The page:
Personalizing change management in the smartphone era
By Alexander DiLeonardo, David Mendelsohn, Nikil Selvam, and Alexandra Wood – CEOs know that making organizational change stick requires convincing big groups of geographically dispersed people to think, act, and approach their work differently. And this is devilishly hard, as human beings are motivated by many things, have different fears and aspirations, feel varying levels of empowerment and commitment, and tend to be reluctant to change in the first place. Undifferentiated approaches that don’t carefully consider employees’ mindsets will fall flat and may even breed cynicism that saps morale and undermines progress.
The good news is that when it comes to personalization, senior executives have plenty of inspiration, courtesy of analytical pioneers such as Instagram, Netflix, and Spotify, all adept at tailoring products to meet individualized preferences via apps and other easy-to-use digital platforms. A large global manufacturer’s ongoing experiment in tech-infused mass personalization shows how this thinking can be applied to organizational change. The company’s experience suggests how smart combinations of digital technology, analytics, and behavioral science can make change more inclusive and persuasive—and help employees unleash their enthusiasm in ways not possible otherwise. The key is to use the available tools to better understand people and meet them where they are—a guiding principle that’s equally relevant for implementing long-term change and for leading a remote workforce through the current disruptions caused by the COVID-19 pandemic.
For a few years, the manufacturer had tried with limited success to implement cultural changes across a key region’s 7,000-strong workforce—for example, by promoting behaviors it hoped would break down silos, empower and motivate frontline workers, and bolster performance. Now the CEO wanted a fresh start. An assessment highlighted places where the company’s organizational health was poor or needed strengthening. From these areas, senior leaders focused on three management practices: operational discipline, inspirational forms of leadership, and the use of rewards and recognition to better motivate employees.
The company then formed a team to translate these broad cultural goals into specific mindsets and behaviors that would both generate the desired organizational outcomes and also help employees better understand how they personally contributed to the improvement. For example, the manufacturer wanted employees to think of operational discipline as everyone’s job. One tangible way to promote this would be to encourage shop-floor operators and supervisors to consciously review the company’s “golden rules of safety” before every shift. Likewise, the company sought to instill a mindset of valuing continuous improvement and celebrating small victories. One way of doing this would be to encourage people to speak up immediately when they saw a colleague do something positive (a motivational take on the mantra “if you see something, say something”).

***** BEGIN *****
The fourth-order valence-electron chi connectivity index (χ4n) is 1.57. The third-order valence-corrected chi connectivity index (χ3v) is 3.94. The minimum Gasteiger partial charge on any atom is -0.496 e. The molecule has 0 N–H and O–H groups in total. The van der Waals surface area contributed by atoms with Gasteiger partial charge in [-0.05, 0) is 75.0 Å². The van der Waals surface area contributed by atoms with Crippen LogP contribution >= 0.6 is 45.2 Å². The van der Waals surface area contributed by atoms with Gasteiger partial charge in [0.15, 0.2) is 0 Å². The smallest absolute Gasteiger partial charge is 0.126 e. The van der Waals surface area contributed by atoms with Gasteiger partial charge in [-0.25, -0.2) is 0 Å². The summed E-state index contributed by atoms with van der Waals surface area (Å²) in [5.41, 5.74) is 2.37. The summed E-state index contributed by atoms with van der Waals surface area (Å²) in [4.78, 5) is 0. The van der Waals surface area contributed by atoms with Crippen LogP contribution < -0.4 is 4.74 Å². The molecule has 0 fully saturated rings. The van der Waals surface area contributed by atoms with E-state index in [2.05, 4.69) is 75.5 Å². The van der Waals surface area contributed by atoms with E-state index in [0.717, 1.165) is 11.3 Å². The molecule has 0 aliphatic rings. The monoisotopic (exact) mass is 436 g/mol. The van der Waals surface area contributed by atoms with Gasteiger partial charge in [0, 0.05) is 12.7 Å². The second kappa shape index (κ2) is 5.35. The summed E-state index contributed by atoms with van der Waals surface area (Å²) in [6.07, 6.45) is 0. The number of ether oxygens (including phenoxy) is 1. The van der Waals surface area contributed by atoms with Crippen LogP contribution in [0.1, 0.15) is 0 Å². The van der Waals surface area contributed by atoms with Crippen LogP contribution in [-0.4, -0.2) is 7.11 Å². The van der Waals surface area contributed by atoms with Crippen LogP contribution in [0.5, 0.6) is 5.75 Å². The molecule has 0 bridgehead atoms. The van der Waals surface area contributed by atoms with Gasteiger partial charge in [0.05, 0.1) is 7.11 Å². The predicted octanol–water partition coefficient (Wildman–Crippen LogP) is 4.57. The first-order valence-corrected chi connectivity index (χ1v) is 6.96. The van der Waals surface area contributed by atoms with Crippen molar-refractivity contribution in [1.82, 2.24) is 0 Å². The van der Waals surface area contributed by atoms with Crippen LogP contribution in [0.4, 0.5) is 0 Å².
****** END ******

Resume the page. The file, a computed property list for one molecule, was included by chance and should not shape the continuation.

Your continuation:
The team now had a discrete set of behaviors they wanted to encourage. But they knew that to do so effectively, they needed to meet people where they were—they couldn’t simply tell people to change. The team needed to address any mindsets or beliefs that could act as barriers. more>
Posted in Book review, Business, Economic development, Economy, Education, How to, Net, Science, Technology
Tagged Business improvement, Change management, Internet, Jobs, McKinsey, Skills, Smartphones
Next-generation networks help DOT’s deliver quality motorist experience
Converged packet-optical technology enhances Department of Transportation’s intelligent transportation systems while paving the way for future automated highways.
By Daniele Loffreda – On statewide highway systems, road conditions can change without warning. Snowstorms, rockslides, vehicle collisions, traffic congestion and wildlife activity are just a few examples of sudden changes that can disrupt road travel. For Department of Transportation (DOT) traffic managers in central operations centers, accessing real-time data from remote roadside “smart” devices is critical. Trying to resolve roadside problems from afar without real-time data is like trying to steer a car that has a mud-splattered windshield. Although there may be a few clear patches, it is nearly impossible to see the whole picture.
Traffic managers need real-time access to data flowing from intelligent transportation systems (ITS) technologies, smart traffic control devices and connected vehicle applications. Combining this data with analytics software provides traffic managers a clearer view of what is happening throughout the highway system. Armed with these insights they can quickly resolve problems, dispatch emergency crews, alert motorists to pending hazards, and recommend alternative routes to their destinations.
The challenge? The enormous data volume generated by video cameras, sensors, monitoring devices, vehicle to infrastructure (V2I) and other technologies can quickly clog a network increasing congestion and outages. more>
Posted in Business, Economy, Education, How to, Net, Science, Technology, Transportation
Tagged Broadband, Business improvement, Ciena, Fiber optics, Internet, Skills, Technology